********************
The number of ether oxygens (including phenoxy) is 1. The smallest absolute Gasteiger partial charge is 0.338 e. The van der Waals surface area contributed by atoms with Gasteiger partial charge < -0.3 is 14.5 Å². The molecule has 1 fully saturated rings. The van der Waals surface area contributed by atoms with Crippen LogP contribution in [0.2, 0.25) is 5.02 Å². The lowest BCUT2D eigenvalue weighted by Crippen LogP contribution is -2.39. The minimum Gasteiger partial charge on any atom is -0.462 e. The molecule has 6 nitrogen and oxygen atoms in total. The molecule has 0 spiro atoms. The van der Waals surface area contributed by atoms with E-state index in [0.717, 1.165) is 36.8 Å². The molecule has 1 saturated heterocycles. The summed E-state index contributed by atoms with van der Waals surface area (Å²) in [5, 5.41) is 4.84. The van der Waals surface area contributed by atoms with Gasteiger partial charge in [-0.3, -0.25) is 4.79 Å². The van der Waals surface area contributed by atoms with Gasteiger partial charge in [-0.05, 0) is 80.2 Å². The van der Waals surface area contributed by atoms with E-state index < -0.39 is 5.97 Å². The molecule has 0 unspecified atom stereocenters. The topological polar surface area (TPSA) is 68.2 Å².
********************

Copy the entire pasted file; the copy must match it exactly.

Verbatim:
The number of ether oxygens (including phenoxy) is 1. The smallest absolute Gasteiger partial charge is 0.338 e. The van der Waals surface area contributed by atoms with Gasteiger partial charge < -0.3 is 14.5 Å². The molecule has 1 fully saturated rings. The van der Waals surface area contributed by atoms with Crippen LogP contribution in [0.2, 0.25) is 5.02 Å². The lowest BCUT2D eigenvalue weighted by Crippen LogP contribution is -2.39. The minimum Gasteiger partial charge on any atom is -0.462 e. The molecule has 6 nitrogen and oxygen atoms in total. The molecule has 0 spiro atoms. The van der Waals surface area contributed by atoms with E-state index in [0.717, 1.165) is 36.8 Å². The molecule has 1 saturated heterocycles. The summed E-state index contributed by atoms with van der Waals surface area (Å²) in [5, 5.41) is 4.84. The van der Waals surface area contributed by atoms with Gasteiger partial charge in [-0.3, -0.25) is 4.79 Å². The van der Waals surface area contributed by atoms with Gasteiger partial charge in [-0.05, 0) is 80.2 Å². The van der Waals surface area contributed by atoms with E-state index < -0.39 is 5.97 Å². The molecule has 0 unspecified atom stereocenters. The topological polar surface area (TPSA) is 68.2 Å².